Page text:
Borrell
The European Union’s senior diplomat, Josep Borrell, acknowledged that Chinese officials had objected to the report, but said such objections “are the daily bread of diplomacy.”

The purpose in doing so isn’t just to cover their tracks by eschewing responsibility for the widespread confusion that they caused (whether unwittingly or for deliberate reasons that can only be speculated upon at this time), but to concoct a conspiracy theory blaming China for the growing number of deaths and economic devastation caused by this virus. Blaming the victim isn’t just immoral, it’s also counterproductive since the global public is already well aware that China is actually a victim of both the virus and information warfare, not the guilty party.

It’s for this reason why the EEAS unconvincingly sought to misportray the popularity of its officials’ statements and articles from the country’s media as supposed proof of an aggressive disinformation campaign, claiming that China has deployed an army of bots to spread certain ideas throughout cyberspace. That’s not true, since this popularity is actually attributable to average people being receptive to the factual news and intriguing analyses coming from China, ergo why they’re so eagerly sharing them with others on social media.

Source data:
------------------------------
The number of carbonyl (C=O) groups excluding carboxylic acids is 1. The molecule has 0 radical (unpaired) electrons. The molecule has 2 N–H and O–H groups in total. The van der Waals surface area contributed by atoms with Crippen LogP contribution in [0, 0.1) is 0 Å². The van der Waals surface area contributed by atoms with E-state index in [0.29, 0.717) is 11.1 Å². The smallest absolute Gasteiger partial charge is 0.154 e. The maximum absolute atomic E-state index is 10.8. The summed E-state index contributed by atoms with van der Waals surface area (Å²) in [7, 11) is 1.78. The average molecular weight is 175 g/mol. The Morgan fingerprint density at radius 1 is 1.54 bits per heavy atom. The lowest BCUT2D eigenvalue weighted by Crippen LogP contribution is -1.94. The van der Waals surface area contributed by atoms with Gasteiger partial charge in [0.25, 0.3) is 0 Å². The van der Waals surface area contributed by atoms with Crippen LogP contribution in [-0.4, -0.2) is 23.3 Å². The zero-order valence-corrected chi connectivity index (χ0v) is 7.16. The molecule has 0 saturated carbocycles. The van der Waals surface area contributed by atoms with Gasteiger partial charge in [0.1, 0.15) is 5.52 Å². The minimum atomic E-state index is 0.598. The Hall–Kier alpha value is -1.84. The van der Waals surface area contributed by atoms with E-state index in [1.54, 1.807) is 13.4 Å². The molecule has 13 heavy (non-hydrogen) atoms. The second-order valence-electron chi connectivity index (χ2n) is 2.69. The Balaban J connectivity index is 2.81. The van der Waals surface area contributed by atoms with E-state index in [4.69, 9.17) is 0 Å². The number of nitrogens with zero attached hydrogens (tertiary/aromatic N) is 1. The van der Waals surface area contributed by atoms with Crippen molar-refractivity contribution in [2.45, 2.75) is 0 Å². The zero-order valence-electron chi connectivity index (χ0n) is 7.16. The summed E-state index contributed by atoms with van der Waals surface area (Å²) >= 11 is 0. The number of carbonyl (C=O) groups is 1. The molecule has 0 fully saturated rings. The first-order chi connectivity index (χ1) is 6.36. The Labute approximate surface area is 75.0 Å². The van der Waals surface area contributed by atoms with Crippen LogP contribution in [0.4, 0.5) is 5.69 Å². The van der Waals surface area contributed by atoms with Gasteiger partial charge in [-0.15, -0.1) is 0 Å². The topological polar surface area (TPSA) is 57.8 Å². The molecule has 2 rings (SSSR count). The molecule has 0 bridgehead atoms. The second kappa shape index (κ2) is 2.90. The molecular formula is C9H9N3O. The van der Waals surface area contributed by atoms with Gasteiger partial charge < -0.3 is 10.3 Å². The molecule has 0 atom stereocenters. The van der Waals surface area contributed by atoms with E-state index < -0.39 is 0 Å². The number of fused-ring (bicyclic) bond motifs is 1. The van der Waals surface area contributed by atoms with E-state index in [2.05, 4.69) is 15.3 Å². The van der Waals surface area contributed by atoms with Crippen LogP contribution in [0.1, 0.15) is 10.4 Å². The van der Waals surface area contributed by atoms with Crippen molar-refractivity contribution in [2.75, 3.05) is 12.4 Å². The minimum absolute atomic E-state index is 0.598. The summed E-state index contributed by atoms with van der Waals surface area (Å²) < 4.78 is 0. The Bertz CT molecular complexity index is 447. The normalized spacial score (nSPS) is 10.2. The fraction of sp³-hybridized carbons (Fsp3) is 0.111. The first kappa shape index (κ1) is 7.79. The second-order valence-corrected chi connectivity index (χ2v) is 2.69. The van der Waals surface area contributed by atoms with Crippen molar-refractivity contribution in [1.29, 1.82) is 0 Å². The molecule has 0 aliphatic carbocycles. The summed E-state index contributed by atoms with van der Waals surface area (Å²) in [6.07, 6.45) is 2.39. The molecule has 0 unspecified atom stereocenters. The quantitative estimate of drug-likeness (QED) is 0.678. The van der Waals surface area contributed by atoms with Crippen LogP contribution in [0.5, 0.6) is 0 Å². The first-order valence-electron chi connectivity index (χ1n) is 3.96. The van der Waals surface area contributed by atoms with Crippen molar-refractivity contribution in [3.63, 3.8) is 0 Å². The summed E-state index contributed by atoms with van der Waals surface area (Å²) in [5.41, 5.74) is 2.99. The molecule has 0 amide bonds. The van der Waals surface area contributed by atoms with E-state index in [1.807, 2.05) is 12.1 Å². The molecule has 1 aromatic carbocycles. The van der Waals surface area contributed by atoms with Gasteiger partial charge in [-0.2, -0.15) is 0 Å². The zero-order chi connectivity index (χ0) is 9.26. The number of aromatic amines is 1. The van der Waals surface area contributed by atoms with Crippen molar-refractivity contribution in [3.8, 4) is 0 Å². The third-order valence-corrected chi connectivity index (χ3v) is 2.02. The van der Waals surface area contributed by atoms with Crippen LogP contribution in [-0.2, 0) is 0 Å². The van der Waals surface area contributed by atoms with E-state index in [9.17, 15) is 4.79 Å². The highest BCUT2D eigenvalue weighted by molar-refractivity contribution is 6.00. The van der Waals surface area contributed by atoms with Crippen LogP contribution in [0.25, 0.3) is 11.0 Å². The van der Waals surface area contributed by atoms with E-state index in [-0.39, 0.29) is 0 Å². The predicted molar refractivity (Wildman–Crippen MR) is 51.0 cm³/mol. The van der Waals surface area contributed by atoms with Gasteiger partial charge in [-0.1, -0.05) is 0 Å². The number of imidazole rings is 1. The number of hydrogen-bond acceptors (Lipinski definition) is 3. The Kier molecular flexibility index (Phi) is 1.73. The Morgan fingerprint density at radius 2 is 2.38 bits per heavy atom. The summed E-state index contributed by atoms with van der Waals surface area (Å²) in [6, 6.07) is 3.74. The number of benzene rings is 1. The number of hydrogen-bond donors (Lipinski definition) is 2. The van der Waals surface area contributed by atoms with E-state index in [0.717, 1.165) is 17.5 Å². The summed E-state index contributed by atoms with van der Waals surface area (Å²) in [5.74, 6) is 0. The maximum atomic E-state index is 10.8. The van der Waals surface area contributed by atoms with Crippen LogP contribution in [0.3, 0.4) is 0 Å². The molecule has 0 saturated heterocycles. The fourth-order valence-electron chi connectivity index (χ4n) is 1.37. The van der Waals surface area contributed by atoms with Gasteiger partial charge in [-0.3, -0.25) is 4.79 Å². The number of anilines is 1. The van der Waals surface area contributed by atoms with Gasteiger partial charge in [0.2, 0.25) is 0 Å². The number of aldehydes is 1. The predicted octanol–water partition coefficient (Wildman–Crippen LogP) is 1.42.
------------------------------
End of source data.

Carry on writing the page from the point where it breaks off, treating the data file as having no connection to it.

Fewer and fewer people believe Western officials and their media, which is the West’s own fault for confusing their targeted audience with the mixed messages that they disseminated about COVID-19 over the past couple of months. It was an epic mistake for them to underestimate their people’s intelligence by assuming that they’ll automatically forget who was responsible for this disinformation just because China was abruptly blamed for it. For this reason, it can confidently be said that the EEAS’ disinformation report is ironically disinformation itself.

It’s therefore Western leaders and their media, not China, that are waging information warfare on the Western public. People are becoming more aware of this too, hence why they’re seeking out Chinese sources of information instead of Western ones. This scares their governments, though, since they fear that they’re losing their power to manipulate the population. As their desperation grows, it wouldn’t be surprising if they blame their disinformation victims just like they blamed China, which would only deepen society’s distrust of them.

Source: OneWorld

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4 Comments